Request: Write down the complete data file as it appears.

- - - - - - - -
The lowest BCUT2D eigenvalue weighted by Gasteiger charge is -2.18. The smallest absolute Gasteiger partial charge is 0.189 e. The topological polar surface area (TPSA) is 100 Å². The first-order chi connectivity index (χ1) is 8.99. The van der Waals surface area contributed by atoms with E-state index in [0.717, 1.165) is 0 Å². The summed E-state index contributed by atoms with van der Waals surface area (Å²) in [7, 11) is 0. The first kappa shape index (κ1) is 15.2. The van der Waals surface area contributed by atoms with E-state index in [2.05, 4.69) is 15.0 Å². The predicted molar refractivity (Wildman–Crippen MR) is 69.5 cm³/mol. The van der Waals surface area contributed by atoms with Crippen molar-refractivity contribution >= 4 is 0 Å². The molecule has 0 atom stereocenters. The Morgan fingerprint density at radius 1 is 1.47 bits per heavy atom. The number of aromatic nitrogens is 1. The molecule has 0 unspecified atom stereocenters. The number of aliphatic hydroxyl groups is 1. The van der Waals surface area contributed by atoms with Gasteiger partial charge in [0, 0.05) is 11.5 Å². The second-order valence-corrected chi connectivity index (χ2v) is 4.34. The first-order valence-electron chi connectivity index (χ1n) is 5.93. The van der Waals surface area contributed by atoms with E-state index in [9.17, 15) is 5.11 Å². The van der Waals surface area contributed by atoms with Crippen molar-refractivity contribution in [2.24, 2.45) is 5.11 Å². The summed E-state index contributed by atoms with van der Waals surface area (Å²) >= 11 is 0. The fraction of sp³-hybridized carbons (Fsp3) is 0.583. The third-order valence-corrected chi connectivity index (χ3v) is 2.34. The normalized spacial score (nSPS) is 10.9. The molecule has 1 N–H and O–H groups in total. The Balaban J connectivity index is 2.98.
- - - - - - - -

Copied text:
The lowest BCUT2D eigenvalue weighted by Gasteiger charge is -2.18. The smallest absolute Gasteiger partial charge is 0.189 e. The topological polar surface area (TPSA) is 100 Å². The first-order chi connectivity index (χ1) is 8.99. The van der Waals surface area contributed by atoms with E-state index in [0.717, 1.165) is 0 Å². The summed E-state index contributed by atoms with van der Waals surface area (Å²) in [7, 11) is 0. The first kappa shape index (κ1) is 15.2. The van der Waals surface area contributed by atoms with E-state index in [2.05, 4.69) is 15.0 Å². The predicted molar refractivity (Wildman–Crippen MR) is 69.5 cm³/mol. The van der Waals surface area contributed by atoms with Crippen molar-refractivity contribution >= 4 is 0 Å². The molecule has 0 atom stereocenters. The Morgan fingerprint density at radius 1 is 1.47 bits per heavy atom. The number of aromatic nitrogens is 1. The molecule has 0 unspecified atom stereocenters. The number of aliphatic hydroxyl groups is 1. The van der Waals surface area contributed by atoms with Gasteiger partial charge in [0, 0.05) is 11.5 Å². The second-order valence-corrected chi connectivity index (χ2v) is 4.34. The first-order valence-electron chi connectivity index (χ1n) is 5.93. The van der Waals surface area contributed by atoms with E-state index in [9.17, 15) is 5.11 Å². The van der Waals surface area contributed by atoms with Crippen molar-refractivity contribution in [2.24, 2.45) is 5.11 Å². The summed E-state index contributed by atoms with van der Waals surface area (Å²) >= 11 is 0. The fraction of sp³-hybridized carbons (Fsp3) is 0.583. The third-order valence-corrected chi connectivity index (χ3v) is 2.34. The normalized spacial score (nSPS) is 10.9. The molecule has 1 N–H and O–H groups in total. The Balaban J connectivity index is 2.98.